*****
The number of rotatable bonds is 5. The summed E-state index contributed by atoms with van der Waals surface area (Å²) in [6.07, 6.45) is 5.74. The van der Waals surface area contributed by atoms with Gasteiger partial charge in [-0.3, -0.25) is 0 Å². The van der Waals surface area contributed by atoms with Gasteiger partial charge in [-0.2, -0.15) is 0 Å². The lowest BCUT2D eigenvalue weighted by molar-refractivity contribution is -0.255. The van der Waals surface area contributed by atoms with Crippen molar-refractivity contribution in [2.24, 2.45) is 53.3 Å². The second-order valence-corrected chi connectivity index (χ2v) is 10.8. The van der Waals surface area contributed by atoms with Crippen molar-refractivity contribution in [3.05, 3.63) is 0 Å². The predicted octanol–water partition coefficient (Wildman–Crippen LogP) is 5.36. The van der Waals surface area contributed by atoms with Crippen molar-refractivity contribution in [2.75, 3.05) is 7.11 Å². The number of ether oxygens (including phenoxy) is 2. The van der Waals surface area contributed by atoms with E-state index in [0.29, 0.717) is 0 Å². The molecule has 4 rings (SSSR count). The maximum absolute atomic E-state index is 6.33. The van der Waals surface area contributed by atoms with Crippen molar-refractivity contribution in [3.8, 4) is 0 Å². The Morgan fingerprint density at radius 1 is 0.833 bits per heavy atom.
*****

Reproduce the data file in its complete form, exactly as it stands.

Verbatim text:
The number of rotatable bonds is 5. The summed E-state index contributed by atoms with van der Waals surface area (Å²) in [6.07, 6.45) is 5.74. The van der Waals surface area contributed by atoms with Gasteiger partial charge in [-0.3, -0.25) is 0 Å². The van der Waals surface area contributed by atoms with Gasteiger partial charge in [-0.2, -0.15) is 0 Å². The lowest BCUT2D eigenvalue weighted by molar-refractivity contribution is -0.255. The van der Waals surface area contributed by atoms with Crippen molar-refractivity contribution in [2.24, 2.45) is 53.3 Å². The second-order valence-corrected chi connectivity index (χ2v) is 10.8. The van der Waals surface area contributed by atoms with Crippen molar-refractivity contribution in [3.05, 3.63) is 0 Å². The predicted octanol–water partition coefficient (Wildman–Crippen LogP) is 5.36. The van der Waals surface area contributed by atoms with Crippen molar-refractivity contribution in [2.75, 3.05) is 7.11 Å². The number of ether oxygens (including phenoxy) is 2. The van der Waals surface area contributed by atoms with E-state index in [0.29, 0.717) is 0 Å². The molecule has 4 rings (SSSR count). The maximum absolute atomic E-state index is 6.33. The van der Waals surface area contributed by atoms with Crippen molar-refractivity contribution in [3.8, 4) is 0 Å². The Morgan fingerprint density at radius 1 is 0.833 bits per heavy atom.